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Poole on 1 Chronicles 2:18-20: The Sons of Caleb of Hezron

[circa 1471 BC] Verse 18:[1] And Caleb the son of Hezron begat children of Azubah his wife, and of Jerioth: her sons are these; Jesher, and Shobab, and Ardon.

[Caleb the son of Hezron] This Caleb is diverse from that spy, Numbers 13:6. For that one was the son of Jephunneh; concerning whom below, 1 Chronicles 4:15 (Piscator).

Caleb the son of Hezron: Not that Caleb, Numbers 13:6, for he was the son of Jephunneh, of whom he speaks, 1 Chronicles 4:15; but another Caleb.

[He took a wife, Azubah by name, of whom he begat Jerioth,הוֹלִ֛יד אֶת־עֲזוּבָ֥ה אִשָּׁ֖ה וְאֶת־יְרִיע֑וֹת] This place is difficult (Mariana). [They render it variously.] Verbatim it is read, he begat Azubah his wife and Jerioth (Castalio). But it does not make sense for a wife to be said to be begotten by her husband. The cause of the mistake appears to have been that the language of begetting is so often repeated in this chapter (Castalio). Others: he begat Azubah his wife, and Jerioth (Pagnine, Montanus, Mariana); he begat of Arubah [or Azubah] his wife Jeduthun (Syriac, Arabic) [or Jerioth: But the Syriac and Arabic often take this liberty with proper names, of substituting in the place of those that are found in the text other names, substitutes, as it were]. He begat, or had begotten (understanding, sons [Dutch]) of Azubah his wife, and of Jerioth (Junius and Tremellius, Dutch, Piscator, Kimchi in Mariana). They take אֶת[2] to be in the place of מִן/from/of, as in Exodus 9:29[3] and elsewhere (Mariana, similarly Malvenda). [There is rather an ellipsis of מִן/from/of, so that אֶת might be in the place of מֵאֶת, from with, which is customary.] He begat with Azubah, and with Jerioth, who also was a wife of his; of these two, I say, he begat a number of children (Osiander). He begat Azubah of his wife (understanding, Azubah [Munster]) and Jerioth (Munster, Tigurinus). Jerioth is ambiguous, and is able to the name of a man or of a woman (Malvenda). He begat Azubah, having the same name as his wife, and Jerioth (Strigelius[4]). He begat Azubah, Ishah, and Jerioth (Vatablus), so that Ishah is a name of a wife, or another daughter of Caleb (Vatablus in Tigurinus Notes[5] and in Mariana). He took Azubah to wife, and Jerioth (Septuagint, Castalio, Mariana). It is soon evident that Azubah was his wife, when, with the death of Azubah, he is said to take Ephrath (Castalio). Jerioth appears to have been the name of another wife, and he appears to have had both at the same time. But Jerioth gives him no sons, nor does he call her a wife. Perhaps she was a concubine (Mariana). הוֹלִיד is in the Hiphil conjugation, and I thus translate it, Caleb caused to beget (or cased to bear [Malvenda]) Azubah, that is, he joined with her (Mariana, Malvenda); and also Jerioth: he had two wives, either at the same time, or successively (Malvenda).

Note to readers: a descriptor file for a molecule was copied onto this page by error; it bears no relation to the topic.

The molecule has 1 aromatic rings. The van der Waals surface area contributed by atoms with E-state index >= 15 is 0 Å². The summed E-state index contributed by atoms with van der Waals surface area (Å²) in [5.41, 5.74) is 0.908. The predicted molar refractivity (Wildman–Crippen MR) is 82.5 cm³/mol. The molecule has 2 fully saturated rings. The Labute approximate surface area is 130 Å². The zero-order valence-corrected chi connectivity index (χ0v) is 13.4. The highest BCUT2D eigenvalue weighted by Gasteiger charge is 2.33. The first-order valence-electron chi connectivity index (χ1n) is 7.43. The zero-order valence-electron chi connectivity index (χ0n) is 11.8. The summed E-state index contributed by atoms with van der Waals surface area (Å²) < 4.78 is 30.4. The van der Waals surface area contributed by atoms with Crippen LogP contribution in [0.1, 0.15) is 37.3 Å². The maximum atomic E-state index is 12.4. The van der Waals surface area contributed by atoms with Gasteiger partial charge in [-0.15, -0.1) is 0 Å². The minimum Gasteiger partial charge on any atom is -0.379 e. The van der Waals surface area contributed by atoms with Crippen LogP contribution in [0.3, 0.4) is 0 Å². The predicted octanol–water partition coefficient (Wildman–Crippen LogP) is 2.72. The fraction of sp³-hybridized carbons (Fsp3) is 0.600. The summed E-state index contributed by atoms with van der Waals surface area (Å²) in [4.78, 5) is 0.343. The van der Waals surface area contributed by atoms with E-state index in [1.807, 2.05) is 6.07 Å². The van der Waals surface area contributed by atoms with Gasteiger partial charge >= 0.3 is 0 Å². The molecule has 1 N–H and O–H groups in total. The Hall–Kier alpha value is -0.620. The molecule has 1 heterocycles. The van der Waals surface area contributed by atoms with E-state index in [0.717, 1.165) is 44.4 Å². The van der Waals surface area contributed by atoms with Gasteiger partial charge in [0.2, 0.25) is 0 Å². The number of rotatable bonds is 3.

[And there were sons of her, וְאֵ֣לֶּה בָנֶ֔יהָ] Not of Caleb, for the pronoun is feminine (Malvenda); but either of Azubah (Mariana, Malvenda), or of Jerioth (Piscator, Malvenda), which is the closest antecedent: and they maintain that the sons of Azubah are surveyed below in verses 42 and following (certain interpreters in Malvenda).

Her sons, that is, the sons, either, 1. Of Jerioth, she being last mentioned; or rather, 2. Of Azubah, who is by way of distinction called his wife, when Jerioth probably was only his concubine, and, as it may seem, barren; and therefore upon Azubah’s death he married another wife,verse 19. And those other sons of this Caleb, mentioned below, 1 Chronicles 2:42, are his sons by some other wife distinct from all these.

Verse 19:[6] And when Azubah was dead, Caleb took unto him (1 Chron. 2:50) Ephrath, which bare him Hur.

[And when Azubah was dead, Caleb took Ephrath to wife] Perhaps because Jerioth was barren (Osiander). After this woman was the city Bethlehem Ephratah[7] named (certain interpreters in Malvenda).

Verse 20:[8] And Hur begat Uri, and Uri begat (Ex. 31:2) Bezaleel.

[Uri begat Bezaleel] This is one other than that Bezaleel in Exodus 38:22, nor is it strange that the names of fathers and grandfathers agree in both (Mariana).

[1] Hebrew: וְכָלֵ֣ב בֶּן־חֶצְר֗וֹן הוֹלִ֛יד אֶת־עֲזוּבָ֥ה אִשָּׁ֖ה וְאֶת־יְרִיע֑וֹת וְאֵ֣לֶּה בָנֶ֔יהָ יֵ֥שֶׁר וְשׁוֹבָ֖ב וְאַרְדּֽוֹן׃ [2] The direct object marker. [3] Exodus 9:29: “And Moses said unto him, As soon as I am gone out of the city (כְּצֵאתִי֙ אֶת־הָעִ֔יר), I will spread abroad my hands unto the Lord; and the thunder shall cease, neither shall there be any more hail; that thou mayest know how that the earth is the Lord’s.” [4] Victorinus Strigelius (1524-1569) was a Melanchthonian Lutheran scholar and Professor of Philosophy at Jena, and then at Leipzig. He wrote Libri Samuelis, Regum, et Paralipomenon, ad Veritatem Hebraicam Recogniti et Breviis Commentarii Explicati. [5] The marginal notes in the Tigurinus Version are properly attributed to Vatablus, having been preserved by his students from his oral lectures. [6] Hebrew: וַתָּ֖מָת עֲזוּבָ֑ה וַיִּֽקַּֽח־ל֤וֹ כָלֵב֙ אֶת־אֶפְרָ֔ת וַתֵּ֥לֶד ל֖וֹ אֶת־חֽוּר׃ [7] See Ruth 4:11; Micah 5:2. [8] Hebrew: וְחוּר֙ הוֹלִ֣יד אֶת־אוּרִ֔י וְאוּרִ֖י הוֹלִ֥יד אֶת־בְּצַלְאֵֽל׃

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